High Dynamic Range is a technique used by photographers to simulate the human eye’s ability to see a greater range between light and dark than a camera can. The best cameras today can capture 10 to 14 stops of light, while the human eye can do much better, at 20 stops.
The eye can see details in the shadows and highlights that cameras are not able to capture using a single exposure. That is why sometimes you look at your photo and think it was not the way you remember the scene to be. Enter HDR.
By taking multiple bracketed exposures of the same scene and combining them either in-camera or post processing with LightRoom or PhotoShop, we can begin to make our photos more realistic.
Here are some important things to consider before deciding on using HDR. • Your subject must not be moving, otherwise your final photo will be blurred.
• Use a tripod and shutter release to stop camera shake. Just a tiny little camera movement will ruin it.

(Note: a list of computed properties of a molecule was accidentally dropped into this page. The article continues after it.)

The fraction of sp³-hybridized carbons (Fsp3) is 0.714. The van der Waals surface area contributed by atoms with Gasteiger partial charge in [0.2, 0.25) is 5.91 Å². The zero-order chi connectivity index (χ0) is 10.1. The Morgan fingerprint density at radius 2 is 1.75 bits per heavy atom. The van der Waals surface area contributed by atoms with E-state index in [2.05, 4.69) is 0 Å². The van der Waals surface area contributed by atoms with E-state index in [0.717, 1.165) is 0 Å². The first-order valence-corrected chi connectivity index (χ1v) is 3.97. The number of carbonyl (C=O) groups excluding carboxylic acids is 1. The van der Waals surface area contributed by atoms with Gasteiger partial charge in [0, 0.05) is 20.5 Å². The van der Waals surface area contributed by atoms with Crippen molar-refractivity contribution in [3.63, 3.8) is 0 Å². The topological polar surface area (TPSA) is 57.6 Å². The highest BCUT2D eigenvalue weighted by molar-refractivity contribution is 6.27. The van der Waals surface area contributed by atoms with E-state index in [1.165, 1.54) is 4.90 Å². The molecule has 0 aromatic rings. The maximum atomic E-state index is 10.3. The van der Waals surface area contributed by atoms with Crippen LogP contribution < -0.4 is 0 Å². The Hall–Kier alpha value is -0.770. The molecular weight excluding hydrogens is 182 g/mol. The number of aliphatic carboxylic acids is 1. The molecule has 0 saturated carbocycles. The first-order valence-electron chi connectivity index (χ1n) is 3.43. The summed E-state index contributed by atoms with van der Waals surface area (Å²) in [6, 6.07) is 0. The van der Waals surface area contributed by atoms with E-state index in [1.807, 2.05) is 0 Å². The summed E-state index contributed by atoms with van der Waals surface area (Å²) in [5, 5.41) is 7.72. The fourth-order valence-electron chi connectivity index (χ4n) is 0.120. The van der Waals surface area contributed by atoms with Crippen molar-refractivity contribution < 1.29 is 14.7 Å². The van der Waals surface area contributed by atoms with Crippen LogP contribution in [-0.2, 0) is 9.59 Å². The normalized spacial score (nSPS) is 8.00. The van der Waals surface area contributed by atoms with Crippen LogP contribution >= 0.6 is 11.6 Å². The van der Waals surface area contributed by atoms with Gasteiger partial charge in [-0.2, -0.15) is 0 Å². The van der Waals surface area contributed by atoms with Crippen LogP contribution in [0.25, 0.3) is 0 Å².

• Avoid a subject with bright colors. Landscapes and building make for better HDR images.
• Shoot in RAW at ISO 100. Remember, you are on a tripod, so get the exposure you need with a clean ISO.
• Experiment with the number of brackets, and the stops between exposures. Start with 3 exposures - 1 stop over and 1 stop under. Move up to brackets with 5 or even 7 exposures. Try varying the stops in your bracket to see what works best.
• Set your camera to Auto Exposure Bracketing. Make it easy on yourself and let the camera do the work
• Use Aperture Priority Mode to lock in the aperture, and let the camera vary the shutter to get your brackets. If you varied the aperture, your Depth of Field and focus could change.
• Use Auto Focus to lock in focus, then turn AF off. You don’t want the camera to change the focus point during the bracketed shots.
The photo above is an HDR image produced in LightRoom from a 5-step bracket. The exposure varied from 2 stops under to 2 steps over, -2, -1, 0, +2, +2.